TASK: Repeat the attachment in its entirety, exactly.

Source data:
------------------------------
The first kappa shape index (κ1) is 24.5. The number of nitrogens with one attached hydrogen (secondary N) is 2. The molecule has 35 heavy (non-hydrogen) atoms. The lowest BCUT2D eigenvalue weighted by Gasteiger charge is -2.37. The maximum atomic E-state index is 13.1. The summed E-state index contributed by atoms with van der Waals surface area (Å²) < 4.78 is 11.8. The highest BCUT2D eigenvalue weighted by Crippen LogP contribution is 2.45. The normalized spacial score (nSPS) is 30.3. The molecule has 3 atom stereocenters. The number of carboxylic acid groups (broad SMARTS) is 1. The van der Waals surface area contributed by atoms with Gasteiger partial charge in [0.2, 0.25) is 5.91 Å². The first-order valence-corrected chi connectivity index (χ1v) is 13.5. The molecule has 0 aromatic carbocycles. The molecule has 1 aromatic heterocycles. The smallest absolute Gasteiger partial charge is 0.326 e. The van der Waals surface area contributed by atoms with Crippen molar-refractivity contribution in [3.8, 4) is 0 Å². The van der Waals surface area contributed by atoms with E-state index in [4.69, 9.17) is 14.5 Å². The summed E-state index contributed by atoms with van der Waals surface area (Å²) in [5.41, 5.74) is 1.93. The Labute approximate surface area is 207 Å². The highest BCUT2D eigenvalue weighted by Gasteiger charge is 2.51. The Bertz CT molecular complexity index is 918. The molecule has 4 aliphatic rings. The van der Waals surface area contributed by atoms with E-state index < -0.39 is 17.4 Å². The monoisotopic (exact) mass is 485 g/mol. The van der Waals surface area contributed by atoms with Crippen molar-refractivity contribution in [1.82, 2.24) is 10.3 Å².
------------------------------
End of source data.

The first kappa shape index (κ1) is 24.5. The number of nitrogens with one attached hydrogen (secondary N) is 2. The molecule has 35 heavy (non-hydrogen) atoms. The lowest BCUT2D eigenvalue weighted by Gasteiger charge is -2.37. The maximum atomic E-state index is 13.1. The summed E-state index contributed by atoms with van der Waals surface area (Å²) < 4.78 is 11.8. The highest BCUT2D eigenvalue weighted by Crippen LogP contribution is 2.45. The normalized spacial score (nSPS) is 30.3. The molecule has 3 atom stereocenters. The number of carboxylic acid groups (broad SMARTS) is 1. The van der Waals surface area contributed by atoms with Gasteiger partial charge in [0.2, 0.25) is 5.91 Å². The first-order valence-corrected chi connectivity index (χ1v) is 13.5. The molecule has 0 aromatic carbocycles. The molecule has 1 aromatic heterocycles. The smallest absolute Gasteiger partial charge is 0.326 e. The van der Waals surface area contributed by atoms with Crippen molar-refractivity contribution in [3.8, 4) is 0 Å². The van der Waals surface area contributed by atoms with E-state index in [4.69, 9.17) is 14.5 Å². The summed E-state index contributed by atoms with van der Waals surface area (Å²) in [5.41, 5.74) is 1.93. The Labute approximate surface area is 207 Å². The highest BCUT2D eigenvalue weighted by Gasteiger charge is 2.51. The Bertz CT molecular complexity index is 918. The molecule has 4 aliphatic rings. The van der Waals surface area contributed by atoms with E-state index < -0.39 is 17.4 Å². The monoisotopic (exact) mass is 485 g/mol. The van der Waals surface area contributed by atoms with Crippen molar-refractivity contribution in [1.82, 2.24) is 10.3 Å².